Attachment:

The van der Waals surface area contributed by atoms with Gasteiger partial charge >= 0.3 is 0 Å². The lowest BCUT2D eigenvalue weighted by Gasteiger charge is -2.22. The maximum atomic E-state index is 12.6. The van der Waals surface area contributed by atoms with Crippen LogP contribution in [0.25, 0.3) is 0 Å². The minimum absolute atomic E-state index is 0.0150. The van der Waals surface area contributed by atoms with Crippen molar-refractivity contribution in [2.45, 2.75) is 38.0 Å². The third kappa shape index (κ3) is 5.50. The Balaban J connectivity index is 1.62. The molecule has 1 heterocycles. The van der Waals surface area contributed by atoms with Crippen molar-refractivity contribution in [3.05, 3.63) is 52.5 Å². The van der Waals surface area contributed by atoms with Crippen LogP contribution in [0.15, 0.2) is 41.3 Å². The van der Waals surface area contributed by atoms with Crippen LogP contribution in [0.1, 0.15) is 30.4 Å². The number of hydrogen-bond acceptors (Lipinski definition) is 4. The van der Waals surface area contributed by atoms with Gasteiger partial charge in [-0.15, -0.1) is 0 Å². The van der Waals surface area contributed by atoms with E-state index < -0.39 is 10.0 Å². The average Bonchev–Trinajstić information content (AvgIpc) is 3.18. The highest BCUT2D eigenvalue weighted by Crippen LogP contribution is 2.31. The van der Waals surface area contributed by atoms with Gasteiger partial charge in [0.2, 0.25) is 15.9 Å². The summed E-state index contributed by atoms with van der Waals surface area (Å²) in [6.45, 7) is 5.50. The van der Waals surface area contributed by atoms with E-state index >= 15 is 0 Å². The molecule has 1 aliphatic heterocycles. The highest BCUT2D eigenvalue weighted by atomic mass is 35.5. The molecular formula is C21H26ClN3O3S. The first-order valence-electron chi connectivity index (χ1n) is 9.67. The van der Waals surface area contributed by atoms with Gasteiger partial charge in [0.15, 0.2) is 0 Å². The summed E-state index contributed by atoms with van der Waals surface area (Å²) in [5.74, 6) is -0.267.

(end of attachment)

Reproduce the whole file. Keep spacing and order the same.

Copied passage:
The van der Waals surface area contributed by atoms with Gasteiger partial charge >= 0.3 is 0 Å². The lowest BCUT2D eigenvalue weighted by Gasteiger charge is -2.22. The maximum atomic E-state index is 12.6. The van der Waals surface area contributed by atoms with Crippen LogP contribution in [0.25, 0.3) is 0 Å². The minimum absolute atomic E-state index is 0.0150. The van der Waals surface area contributed by atoms with Crippen molar-refractivity contribution in [2.45, 2.75) is 38.0 Å². The third kappa shape index (κ3) is 5.50. The Balaban J connectivity index is 1.62. The molecule has 1 heterocycles. The van der Waals surface area contributed by atoms with Crippen molar-refractivity contribution in [3.05, 3.63) is 52.5 Å². The van der Waals surface area contributed by atoms with Crippen LogP contribution in [0.15, 0.2) is 41.3 Å². The van der Waals surface area contributed by atoms with Crippen LogP contribution in [0.1, 0.15) is 30.4 Å². The number of hydrogen-bond acceptors (Lipinski definition) is 4. The van der Waals surface area contributed by atoms with Gasteiger partial charge in [-0.15, -0.1) is 0 Å². The van der Waals surface area contributed by atoms with E-state index < -0.39 is 10.0 Å². The average Bonchev–Trinajstić information content (AvgIpc) is 3.18. The highest BCUT2D eigenvalue weighted by Crippen LogP contribution is 2.31. The van der Waals surface area contributed by atoms with Gasteiger partial charge in [0.2, 0.25) is 15.9 Å². The summed E-state index contributed by atoms with van der Waals surface area (Å²) in [6.45, 7) is 5.50. The van der Waals surface area contributed by atoms with E-state index >= 15 is 0 Å². The molecule has 1 aliphatic heterocycles. The highest BCUT2D eigenvalue weighted by atomic mass is 35.5. The molecular formula is C21H26ClN3O3S. The first-order valence-electron chi connectivity index (χ1n) is 9.67. The van der Waals surface area contributed by atoms with Gasteiger partial charge in [0.15, 0.2) is 0 Å². The summed E-state index contributed by atoms with van der Waals surface area (Å²) in [5.74, 6) is -0.267.